CHAMPAIGN — Dr. Tom Pliura and his business, Champaign-Urbana Healthcare, will open a new urgent-care clinic in a former Campustown bank building next month.
A LeRoy-based physician-attorney, Pliura says remodeling has started for the clinic space, which will occupy the ground floor of the building at 631 E. Green St., C.
The clinic will offer physician care and basic lab and X-ray services, Pliura said.
It is intended to provide convenient care for University of Illinois students and others, and to serve as an alternative to UI McKinley Health Center and more costly care in hospital emergency rooms for patients who aren't experiencing actual emergencies, he said.
Pliura has a 15-year lease on the space and looks to get the urgent-care center open sometime in October, he said.
The building has been the site of such banks as BankIllinois, Main Street Bank & Trust and Freestar Bank.
Pliura has been operating health care businesses for decades and formerly operated several outpatient surgery centers.
He currently manages and owns an interest in a surgery center and separate convenient-care center, both in Marion, supervises nurses at the Vermilion County Jail and works with a physician group that staffs emergency rooms in southern Illinois.
In addition to the clinic in Champaign, Pliura says he's looking to open similar urgent-care centers in three other university communities, all convenient to the campuses of Southern Illinois University, Eastern Illinois University and Illinois State University.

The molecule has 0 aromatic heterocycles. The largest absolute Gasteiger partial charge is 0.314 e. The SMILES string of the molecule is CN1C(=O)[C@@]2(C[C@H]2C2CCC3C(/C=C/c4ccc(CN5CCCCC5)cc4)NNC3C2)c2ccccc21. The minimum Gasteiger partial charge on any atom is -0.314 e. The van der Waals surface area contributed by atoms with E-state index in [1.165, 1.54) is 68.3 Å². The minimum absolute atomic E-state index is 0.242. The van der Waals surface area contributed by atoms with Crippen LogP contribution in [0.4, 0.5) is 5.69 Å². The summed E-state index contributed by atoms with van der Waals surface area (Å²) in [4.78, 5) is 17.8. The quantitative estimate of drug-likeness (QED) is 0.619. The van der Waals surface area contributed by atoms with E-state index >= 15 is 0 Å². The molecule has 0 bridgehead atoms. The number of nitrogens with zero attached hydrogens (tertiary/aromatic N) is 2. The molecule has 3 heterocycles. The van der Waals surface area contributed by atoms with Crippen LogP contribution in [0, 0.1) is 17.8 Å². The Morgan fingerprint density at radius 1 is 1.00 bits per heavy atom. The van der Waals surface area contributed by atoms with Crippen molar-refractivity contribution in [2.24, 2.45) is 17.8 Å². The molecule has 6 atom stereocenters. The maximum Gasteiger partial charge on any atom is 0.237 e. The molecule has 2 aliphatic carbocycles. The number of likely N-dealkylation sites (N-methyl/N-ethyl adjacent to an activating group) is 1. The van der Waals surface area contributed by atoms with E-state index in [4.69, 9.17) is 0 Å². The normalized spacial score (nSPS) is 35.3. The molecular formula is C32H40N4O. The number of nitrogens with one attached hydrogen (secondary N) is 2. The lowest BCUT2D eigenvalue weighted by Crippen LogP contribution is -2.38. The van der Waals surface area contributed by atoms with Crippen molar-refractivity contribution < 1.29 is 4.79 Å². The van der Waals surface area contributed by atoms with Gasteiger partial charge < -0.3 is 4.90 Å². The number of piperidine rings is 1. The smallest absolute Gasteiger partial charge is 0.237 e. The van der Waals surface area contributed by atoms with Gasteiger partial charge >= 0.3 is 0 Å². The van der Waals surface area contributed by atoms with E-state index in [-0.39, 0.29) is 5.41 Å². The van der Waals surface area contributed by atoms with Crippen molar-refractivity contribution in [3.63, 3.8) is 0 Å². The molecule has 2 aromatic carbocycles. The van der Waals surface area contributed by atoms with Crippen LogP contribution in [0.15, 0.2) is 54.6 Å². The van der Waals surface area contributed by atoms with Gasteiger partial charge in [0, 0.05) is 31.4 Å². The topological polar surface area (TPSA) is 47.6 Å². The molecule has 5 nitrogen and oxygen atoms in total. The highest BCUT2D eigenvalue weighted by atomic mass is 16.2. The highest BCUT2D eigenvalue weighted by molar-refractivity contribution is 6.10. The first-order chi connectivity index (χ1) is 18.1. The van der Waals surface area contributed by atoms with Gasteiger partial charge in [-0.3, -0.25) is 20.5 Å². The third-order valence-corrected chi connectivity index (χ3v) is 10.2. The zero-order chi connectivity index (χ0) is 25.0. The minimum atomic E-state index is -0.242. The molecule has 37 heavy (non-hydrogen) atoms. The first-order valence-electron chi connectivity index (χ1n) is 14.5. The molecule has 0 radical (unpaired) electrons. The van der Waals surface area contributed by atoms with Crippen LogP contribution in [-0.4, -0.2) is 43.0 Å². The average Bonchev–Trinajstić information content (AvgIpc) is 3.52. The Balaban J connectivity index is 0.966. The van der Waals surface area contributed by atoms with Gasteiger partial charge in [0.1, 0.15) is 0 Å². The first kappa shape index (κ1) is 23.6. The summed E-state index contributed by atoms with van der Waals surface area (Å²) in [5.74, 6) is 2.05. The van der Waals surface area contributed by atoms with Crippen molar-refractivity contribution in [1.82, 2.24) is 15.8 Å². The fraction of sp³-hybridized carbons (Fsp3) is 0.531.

Driving his new urgent-care center venture is the changing health care landscape the Affordable Care Act is bringing, he said.
More people will have health coverage and that will include young adults who haven't had coverage before, he said.
Under terms of the Affordable Care Act already in effect, young adults can remain on their parents' health insurance until they turn 26. But nearly 24 percent of those 18-25 are uninsured, according to a Gallup poll released in July.
"Everybody is going to have health insurance, and we're going to be focusing on university students and the university population," Pliura said.
Still, he says, he sees "tremendous problems" ahead with the Affordable Care Act, and he'll be presenting his views on the act at a talk set for 6 p.m. Tuesday at the Danville Public Library, 319 N. Vermilion St., Danville. The talk is open to the public.
Pliura warns he thinks health care reform is well-intentioned and has some advantages, but he also believes it will quickly bring unintended consequences.
"I just honestly don't see how we're going to be able to afford it," he said.